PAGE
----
Linux screen provides users an option to open several separate terminal instances within a single terminal window manager. Screen also includes an enhanced command line, giving you extra features and functionality over a standard command line.
This tutorial will show you how to install and use Screen on a Linux system.
- A user account with sudo privileges
- Access to a command line / terminal window (Ctrl+Alt+T/Ctrl+Alt+F2)
How to Install Screen on Linux
If you’re running a recent version of Linux, like Ubuntu 18.04 or CentOS 7, you probably already have Screen installed.
To verity if screen is installed, check the version with the command:
Installing Screen on CentOS
To install Screen on Red Hat / CentOS, enter the command:
yum install screen
Installing Screen on Debian or Ubuntu
To install screen on Debian/Ubuntu, enter the following:
sudo apt-get install screen
Commands to Start Screen
To launch Screen, enter the following at a command line:
The tool will launch and give you a brief license agreement. Press the spacebar or Enter to continue to the Screen shell. The system will drop out to a command line that looks just like a regular terminal window.
Screen works using command keystrokes. These are usually Ctrl-a plus another key.
To display a list of available commands, enter the following:
When you launch the Screen application, it’s helpful to name the session. This helps you keep track of different instances.
To name a session with the –S option:
screen –S name_session
To exit Screen, use the following command:
Note: Press and release the ctrl-a key combination, then hold the shift key and press the ? key.
Basic Commands in Screen to Manage Windows
When Screen is first launched, it creates one window inside of the Screen session. New windows can be created and switched using command keystrokes.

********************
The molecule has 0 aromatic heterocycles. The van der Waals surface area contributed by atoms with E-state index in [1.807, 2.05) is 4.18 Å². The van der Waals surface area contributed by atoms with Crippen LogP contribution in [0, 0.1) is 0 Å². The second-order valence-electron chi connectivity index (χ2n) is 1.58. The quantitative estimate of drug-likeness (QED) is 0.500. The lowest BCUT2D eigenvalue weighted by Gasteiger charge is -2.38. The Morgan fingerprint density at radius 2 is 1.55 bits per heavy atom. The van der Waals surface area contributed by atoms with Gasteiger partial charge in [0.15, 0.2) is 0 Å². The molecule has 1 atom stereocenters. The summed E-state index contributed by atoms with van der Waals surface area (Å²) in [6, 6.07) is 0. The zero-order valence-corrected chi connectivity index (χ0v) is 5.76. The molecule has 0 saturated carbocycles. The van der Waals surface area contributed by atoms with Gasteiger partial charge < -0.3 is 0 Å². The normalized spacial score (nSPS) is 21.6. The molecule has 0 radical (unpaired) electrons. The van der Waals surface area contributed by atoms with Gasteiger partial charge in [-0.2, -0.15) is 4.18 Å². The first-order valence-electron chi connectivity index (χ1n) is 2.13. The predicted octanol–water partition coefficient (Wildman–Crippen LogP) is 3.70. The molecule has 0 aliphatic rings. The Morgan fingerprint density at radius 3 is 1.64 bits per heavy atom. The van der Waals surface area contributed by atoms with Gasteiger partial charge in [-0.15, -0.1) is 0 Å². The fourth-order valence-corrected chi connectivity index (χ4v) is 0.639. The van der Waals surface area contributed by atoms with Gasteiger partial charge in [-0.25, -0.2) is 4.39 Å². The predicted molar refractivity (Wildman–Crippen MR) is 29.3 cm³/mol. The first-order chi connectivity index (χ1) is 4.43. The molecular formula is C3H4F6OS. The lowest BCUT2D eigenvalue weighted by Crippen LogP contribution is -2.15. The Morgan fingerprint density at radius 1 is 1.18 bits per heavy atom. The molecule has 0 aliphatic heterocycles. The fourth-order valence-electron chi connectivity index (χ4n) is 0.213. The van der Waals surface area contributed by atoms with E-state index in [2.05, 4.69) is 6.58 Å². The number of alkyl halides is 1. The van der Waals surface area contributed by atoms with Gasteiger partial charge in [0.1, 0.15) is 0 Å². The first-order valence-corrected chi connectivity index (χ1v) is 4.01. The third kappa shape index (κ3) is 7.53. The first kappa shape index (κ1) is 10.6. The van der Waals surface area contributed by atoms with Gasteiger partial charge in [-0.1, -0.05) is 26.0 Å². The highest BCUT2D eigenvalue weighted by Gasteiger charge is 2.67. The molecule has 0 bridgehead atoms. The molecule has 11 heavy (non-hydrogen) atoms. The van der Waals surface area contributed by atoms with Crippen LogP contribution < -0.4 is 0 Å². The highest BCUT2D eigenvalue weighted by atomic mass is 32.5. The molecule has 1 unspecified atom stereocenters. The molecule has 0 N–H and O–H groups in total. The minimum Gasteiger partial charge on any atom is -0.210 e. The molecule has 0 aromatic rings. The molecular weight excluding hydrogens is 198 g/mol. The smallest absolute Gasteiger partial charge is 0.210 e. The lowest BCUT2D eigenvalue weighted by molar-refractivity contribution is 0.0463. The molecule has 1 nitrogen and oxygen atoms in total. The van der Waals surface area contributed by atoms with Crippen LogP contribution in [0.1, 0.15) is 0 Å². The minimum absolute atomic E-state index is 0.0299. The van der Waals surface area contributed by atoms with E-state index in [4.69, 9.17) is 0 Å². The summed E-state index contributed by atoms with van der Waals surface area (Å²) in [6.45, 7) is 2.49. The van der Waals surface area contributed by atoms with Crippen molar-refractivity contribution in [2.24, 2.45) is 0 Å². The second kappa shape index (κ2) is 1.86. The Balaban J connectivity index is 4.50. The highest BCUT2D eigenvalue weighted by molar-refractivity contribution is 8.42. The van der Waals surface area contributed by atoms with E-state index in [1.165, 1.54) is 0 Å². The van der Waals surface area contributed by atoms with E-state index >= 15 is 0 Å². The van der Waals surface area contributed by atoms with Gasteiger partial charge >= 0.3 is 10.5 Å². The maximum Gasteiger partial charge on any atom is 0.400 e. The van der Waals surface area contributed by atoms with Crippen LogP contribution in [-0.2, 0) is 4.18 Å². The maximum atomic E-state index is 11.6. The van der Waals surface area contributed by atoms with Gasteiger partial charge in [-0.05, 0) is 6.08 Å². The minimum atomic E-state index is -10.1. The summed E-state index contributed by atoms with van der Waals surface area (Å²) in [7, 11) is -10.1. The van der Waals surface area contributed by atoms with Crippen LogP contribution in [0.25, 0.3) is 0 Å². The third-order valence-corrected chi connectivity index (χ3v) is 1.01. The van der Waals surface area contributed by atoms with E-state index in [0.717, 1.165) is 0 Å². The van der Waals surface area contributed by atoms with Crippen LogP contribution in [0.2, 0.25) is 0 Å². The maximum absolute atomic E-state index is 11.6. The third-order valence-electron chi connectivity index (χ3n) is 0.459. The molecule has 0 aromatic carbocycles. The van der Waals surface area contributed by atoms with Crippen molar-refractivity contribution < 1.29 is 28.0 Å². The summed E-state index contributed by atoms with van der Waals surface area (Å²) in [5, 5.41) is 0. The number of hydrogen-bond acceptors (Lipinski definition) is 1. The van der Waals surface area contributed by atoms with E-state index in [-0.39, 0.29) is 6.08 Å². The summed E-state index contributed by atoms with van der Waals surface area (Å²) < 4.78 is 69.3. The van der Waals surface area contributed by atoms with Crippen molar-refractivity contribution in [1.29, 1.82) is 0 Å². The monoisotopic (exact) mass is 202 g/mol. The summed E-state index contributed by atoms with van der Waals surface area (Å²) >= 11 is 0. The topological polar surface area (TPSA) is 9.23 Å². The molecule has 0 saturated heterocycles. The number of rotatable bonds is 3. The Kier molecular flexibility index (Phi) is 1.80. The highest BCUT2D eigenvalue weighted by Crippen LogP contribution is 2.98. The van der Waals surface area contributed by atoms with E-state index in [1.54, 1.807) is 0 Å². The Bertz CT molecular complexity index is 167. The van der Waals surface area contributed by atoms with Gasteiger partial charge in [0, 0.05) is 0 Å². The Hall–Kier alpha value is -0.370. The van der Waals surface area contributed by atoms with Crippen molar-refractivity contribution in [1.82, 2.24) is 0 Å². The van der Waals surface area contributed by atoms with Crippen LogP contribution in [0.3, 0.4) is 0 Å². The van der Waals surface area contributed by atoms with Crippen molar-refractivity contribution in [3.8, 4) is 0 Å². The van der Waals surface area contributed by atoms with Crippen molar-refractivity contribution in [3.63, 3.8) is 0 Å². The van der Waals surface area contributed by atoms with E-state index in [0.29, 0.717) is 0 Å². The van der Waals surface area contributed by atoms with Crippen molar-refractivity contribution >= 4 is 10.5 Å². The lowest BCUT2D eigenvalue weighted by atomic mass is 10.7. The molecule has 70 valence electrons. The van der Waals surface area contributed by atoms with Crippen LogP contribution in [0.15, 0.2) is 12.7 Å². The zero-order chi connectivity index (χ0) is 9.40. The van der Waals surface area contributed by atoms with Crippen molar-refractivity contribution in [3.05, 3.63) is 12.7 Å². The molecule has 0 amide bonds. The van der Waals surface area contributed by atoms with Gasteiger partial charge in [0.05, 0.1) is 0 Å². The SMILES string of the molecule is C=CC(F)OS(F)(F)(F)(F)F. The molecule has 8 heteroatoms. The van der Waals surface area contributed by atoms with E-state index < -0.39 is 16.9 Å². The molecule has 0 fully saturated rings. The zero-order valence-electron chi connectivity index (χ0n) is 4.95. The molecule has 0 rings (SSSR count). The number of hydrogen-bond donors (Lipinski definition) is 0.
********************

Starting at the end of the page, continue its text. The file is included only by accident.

To open a new Screen window, use the following keystroke:
The original window is labeled 0 bash, unless you name it something different. Each new Screen window gets a number, up to 9.
Here is a list of useful commands for managing Screen windows:
Ctrl-a c –
Create a new window
– List all open windows
0 – Switch to window #0 (or any other numbered window)
– Rename the current window
– Split the screen horizontally, with the current window on top
– (pipe) Split the screen vertically, with the current window to the left
– Switch between areas of the split screen (usually used along with
to run different windows side-by-side)
– Switch between current and previous windows
– Switch to the next window
– switch to the previous window
– Quit all other windows except the current one
– Lock the current window
– Create a running log of the session
– Monitor a window for output (Screen will flash a notification when that window has activity)
– (underscore) Watch the window for the absence of output (such as when a file finishes downloading, or a compiler finishes)
– kill the Screen session (or you can type exit)
Detaching From Screen
You can leave a process working in Screen, and exit the interface. This is the equivalent of minimizing an application in a graphical operating system.
To detach from screen (and leave the window running in the background):
Reattach to Screen
Screen helps preserve your work if your remote SSH connection drops.
To reconnect to the server, use the screen –ls command.
If you have multiple sessions running, you may need to find the screen session ID
To list different Screen sessions from a standard command line with:
This only lists sessions that are created with the screen command. Windows inside a session won’t be listed. If you have multiple different Screen instances running, each will have a different session ID.
This command lists all the Screen sessions that kept running after you disconnected.
You can then reattach to that Screen using the screen –r [sessionID]command.
To reattach to a running Screen instance:
screen –r [sessionID]
Note: If you only have one Screen instance, you don’t need to enter the session ID. If you have more than one, you’ll need to specify which session ID you want to reconnect to.
Like many Linux applications, Screen uses a customizable configuration file. Find the system-wide configuration file at /etc/screenrc. The user’s configuration file is located at ~/.screenrc.
Open the file for editing:
sudo nano /etc/screenrc
Most of the settings can be toggled by removing the comment (#) sign at the beginning of the line.
This tutorial showed you how to install Linux screen as well as the basic commands for using it.
Once you have mastered using the screen interface, you can navigate through multiple terminals, multitask and work more efficiently.